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Intermediate Managers.,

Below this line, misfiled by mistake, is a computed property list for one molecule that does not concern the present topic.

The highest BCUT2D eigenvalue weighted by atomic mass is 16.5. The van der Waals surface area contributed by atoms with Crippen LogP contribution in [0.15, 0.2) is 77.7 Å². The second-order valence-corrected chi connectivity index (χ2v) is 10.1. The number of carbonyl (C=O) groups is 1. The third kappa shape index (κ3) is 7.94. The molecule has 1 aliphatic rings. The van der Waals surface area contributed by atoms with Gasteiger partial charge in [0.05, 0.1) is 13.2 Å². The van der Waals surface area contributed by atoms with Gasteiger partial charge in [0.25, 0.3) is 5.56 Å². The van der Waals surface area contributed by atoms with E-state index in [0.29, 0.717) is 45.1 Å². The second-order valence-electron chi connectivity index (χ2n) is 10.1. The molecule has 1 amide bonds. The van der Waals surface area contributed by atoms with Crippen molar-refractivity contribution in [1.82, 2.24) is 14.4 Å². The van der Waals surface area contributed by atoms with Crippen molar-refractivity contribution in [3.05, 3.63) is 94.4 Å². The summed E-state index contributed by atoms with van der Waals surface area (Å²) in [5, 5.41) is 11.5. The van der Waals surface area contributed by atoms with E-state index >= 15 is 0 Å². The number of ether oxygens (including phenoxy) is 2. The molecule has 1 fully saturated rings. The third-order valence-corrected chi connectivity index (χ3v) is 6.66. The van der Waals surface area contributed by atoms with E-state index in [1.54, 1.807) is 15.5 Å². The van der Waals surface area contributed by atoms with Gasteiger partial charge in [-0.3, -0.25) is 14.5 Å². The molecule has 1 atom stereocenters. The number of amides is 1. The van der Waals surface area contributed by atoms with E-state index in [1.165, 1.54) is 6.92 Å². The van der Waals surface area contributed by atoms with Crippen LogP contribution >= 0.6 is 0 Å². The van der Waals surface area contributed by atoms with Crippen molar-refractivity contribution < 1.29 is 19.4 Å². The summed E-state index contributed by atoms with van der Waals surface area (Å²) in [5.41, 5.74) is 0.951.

Are Laymen Spongers ?